The Role of Photosynthesis in the Life of Plants

Instructor: David Wood

David has taught Honors Physics, AP Physics, IB Physics and general science courses. He has a Masters in Education, and a Bachelors in Physics.

How do green plants work? Learn about the process of photosynthesis and how it is vital to keep plants alive and functioning. Discover how the glucose produced in photosynthesis is used by plants.

What Is Photosynthesis?

Have you ever walked through a forest and wondered how the trees and plants around you work? Just as humans have various vital elements to how they work--notably, the need for air, water, food, and the processes that turn those things into molecules we need--plants also have vital elements and processes.

One of the most important processes that allows plants to live is called photosynthesis. Photosynthesis is a process through which green plants create energy using carbon dioxide and water. The process requires a chemical called chlorophyll, which gives plants their green color and allows them to absorb light.

Chlorophyll is necessary for photosynthesis and makes leaves green.
Chlorophyll is necessary for photosynthesis, and makes leaves green

Photosynthesis is a chemical reaction like any other, so we can describe it using a chemical reaction equation. A chemical equation shows what the reaction requires on the left, followed by an arrow, and then the things that the reaction produces on the right. If non-chemicals are needed, then they're written above the arrow. The chemical equation for photosynthesis looks like this:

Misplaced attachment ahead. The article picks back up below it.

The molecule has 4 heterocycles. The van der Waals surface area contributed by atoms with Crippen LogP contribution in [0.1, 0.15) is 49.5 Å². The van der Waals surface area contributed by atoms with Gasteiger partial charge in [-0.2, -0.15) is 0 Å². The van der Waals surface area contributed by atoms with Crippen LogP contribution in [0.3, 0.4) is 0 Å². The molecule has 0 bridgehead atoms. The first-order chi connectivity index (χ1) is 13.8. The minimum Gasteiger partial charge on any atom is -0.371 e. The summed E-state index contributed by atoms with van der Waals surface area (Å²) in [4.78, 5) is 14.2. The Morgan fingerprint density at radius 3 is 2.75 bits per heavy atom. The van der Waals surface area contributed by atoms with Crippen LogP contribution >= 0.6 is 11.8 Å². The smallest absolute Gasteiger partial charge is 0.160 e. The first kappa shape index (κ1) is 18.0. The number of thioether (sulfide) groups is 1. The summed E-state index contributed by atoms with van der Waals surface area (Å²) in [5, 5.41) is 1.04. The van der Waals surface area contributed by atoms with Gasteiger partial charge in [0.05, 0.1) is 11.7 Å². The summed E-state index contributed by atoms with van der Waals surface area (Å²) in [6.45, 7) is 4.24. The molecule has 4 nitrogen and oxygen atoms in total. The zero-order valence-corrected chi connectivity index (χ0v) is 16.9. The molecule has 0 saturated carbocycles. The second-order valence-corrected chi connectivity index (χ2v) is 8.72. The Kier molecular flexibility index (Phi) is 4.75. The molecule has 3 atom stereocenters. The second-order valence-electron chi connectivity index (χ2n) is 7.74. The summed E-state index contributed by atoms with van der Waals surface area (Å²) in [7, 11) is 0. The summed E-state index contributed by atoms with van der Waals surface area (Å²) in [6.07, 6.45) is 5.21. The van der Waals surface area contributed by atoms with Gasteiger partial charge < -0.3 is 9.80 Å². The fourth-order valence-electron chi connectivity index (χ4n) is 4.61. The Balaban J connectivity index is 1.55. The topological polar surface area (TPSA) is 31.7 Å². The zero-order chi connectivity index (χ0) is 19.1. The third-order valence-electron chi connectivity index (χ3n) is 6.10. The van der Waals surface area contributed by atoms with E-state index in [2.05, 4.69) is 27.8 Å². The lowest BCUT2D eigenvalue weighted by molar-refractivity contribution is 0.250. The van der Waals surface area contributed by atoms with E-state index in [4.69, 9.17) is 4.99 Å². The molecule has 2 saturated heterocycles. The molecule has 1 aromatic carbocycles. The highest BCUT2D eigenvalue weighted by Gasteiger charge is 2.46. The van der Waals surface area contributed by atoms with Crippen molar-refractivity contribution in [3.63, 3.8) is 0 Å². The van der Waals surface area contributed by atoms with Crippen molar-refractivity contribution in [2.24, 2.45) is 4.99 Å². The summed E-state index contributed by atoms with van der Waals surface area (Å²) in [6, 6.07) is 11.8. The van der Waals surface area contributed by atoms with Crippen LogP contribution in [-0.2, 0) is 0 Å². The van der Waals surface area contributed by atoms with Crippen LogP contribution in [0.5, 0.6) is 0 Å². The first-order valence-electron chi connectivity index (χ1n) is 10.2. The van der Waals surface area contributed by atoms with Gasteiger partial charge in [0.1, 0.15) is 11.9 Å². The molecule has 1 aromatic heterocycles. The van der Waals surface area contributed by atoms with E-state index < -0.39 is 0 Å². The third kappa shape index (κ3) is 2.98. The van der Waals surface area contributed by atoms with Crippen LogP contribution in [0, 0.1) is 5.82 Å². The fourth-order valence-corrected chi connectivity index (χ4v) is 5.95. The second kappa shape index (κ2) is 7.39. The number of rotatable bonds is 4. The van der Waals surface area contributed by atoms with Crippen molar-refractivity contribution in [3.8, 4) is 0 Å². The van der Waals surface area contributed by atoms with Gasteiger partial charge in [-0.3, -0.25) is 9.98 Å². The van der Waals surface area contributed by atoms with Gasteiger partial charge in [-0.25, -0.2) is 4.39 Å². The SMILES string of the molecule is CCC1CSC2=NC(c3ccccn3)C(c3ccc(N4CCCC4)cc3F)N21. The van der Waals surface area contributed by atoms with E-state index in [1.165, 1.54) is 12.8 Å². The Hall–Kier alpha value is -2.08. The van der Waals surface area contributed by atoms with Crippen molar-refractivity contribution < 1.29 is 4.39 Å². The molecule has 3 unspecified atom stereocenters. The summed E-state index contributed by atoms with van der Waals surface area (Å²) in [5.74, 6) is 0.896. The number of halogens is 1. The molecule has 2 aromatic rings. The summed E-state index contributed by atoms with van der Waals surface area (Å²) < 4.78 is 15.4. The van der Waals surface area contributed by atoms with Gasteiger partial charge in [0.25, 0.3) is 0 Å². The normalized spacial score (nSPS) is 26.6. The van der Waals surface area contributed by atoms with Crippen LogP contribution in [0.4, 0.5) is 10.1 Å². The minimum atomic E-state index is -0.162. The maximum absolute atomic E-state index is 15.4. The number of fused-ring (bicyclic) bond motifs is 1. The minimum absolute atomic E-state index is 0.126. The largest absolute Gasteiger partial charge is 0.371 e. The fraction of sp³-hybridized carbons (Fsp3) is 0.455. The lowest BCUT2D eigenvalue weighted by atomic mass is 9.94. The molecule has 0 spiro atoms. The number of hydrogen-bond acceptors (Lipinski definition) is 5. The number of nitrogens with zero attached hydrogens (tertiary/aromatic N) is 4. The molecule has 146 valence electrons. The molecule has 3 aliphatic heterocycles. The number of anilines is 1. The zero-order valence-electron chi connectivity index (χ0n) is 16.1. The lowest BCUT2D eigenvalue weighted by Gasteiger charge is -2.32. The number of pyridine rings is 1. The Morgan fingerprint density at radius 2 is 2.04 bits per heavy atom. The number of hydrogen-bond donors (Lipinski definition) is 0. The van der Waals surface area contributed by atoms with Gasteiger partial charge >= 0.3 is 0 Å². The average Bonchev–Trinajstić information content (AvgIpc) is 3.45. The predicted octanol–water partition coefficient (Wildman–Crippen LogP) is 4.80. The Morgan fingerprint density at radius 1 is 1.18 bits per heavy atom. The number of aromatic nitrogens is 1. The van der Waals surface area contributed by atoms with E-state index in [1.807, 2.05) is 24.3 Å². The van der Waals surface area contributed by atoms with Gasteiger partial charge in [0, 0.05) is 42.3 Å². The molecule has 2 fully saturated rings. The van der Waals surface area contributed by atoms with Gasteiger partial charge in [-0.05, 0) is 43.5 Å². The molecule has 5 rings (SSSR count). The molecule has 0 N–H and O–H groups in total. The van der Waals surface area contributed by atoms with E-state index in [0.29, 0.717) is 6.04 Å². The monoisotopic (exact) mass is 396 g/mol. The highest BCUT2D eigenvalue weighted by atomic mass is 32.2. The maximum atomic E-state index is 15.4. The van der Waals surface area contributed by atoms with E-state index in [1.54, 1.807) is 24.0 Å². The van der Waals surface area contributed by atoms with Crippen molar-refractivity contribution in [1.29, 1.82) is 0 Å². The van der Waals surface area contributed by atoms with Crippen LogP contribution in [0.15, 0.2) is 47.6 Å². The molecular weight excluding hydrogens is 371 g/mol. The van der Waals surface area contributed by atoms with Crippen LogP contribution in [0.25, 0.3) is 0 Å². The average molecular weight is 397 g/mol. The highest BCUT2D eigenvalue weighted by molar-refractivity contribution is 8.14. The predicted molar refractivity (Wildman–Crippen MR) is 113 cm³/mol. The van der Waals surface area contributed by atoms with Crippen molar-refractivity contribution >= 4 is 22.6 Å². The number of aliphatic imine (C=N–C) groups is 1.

Photosynthesis equation
Photosynthesis equation

Essentially, this equation tells us that plants use carbon dioxide and water, plus energy from the sun, to produce sugar (the energy the plant needs) and oxygen (which is released into the air). The reactants (what you start with) are on the left, and the products (what you end up with) are on the right. But why is photosynthesis so important to the life of plants? Let's take a look in more detail.

Importance of Photosynthesis for Plants

We know that animals and plants need energy to live. That energy is usually in the form of sugars like glucose. But why do these things need energy? What is it about this energy that allows us to live?

Well, the bodies of animals and plants are always producing cells, which make up living tissues. Cells don't last forever--they are continually dying and need to be replaced. Cells are made up of molecules, some of them quite complex with lots of atoms. Two common categories of molecules found in plants are

cellulose, which help strengthen cell walls, and proteins, like enzymes and chlorophyll. The energy (or glucose) that is produced in photosynthesis contains some of the atoms that are used to build these molecules. But there's more to building molecules than just photosynthesis--plants also need mineral nutrients absorbed from the soil, including nitrates.

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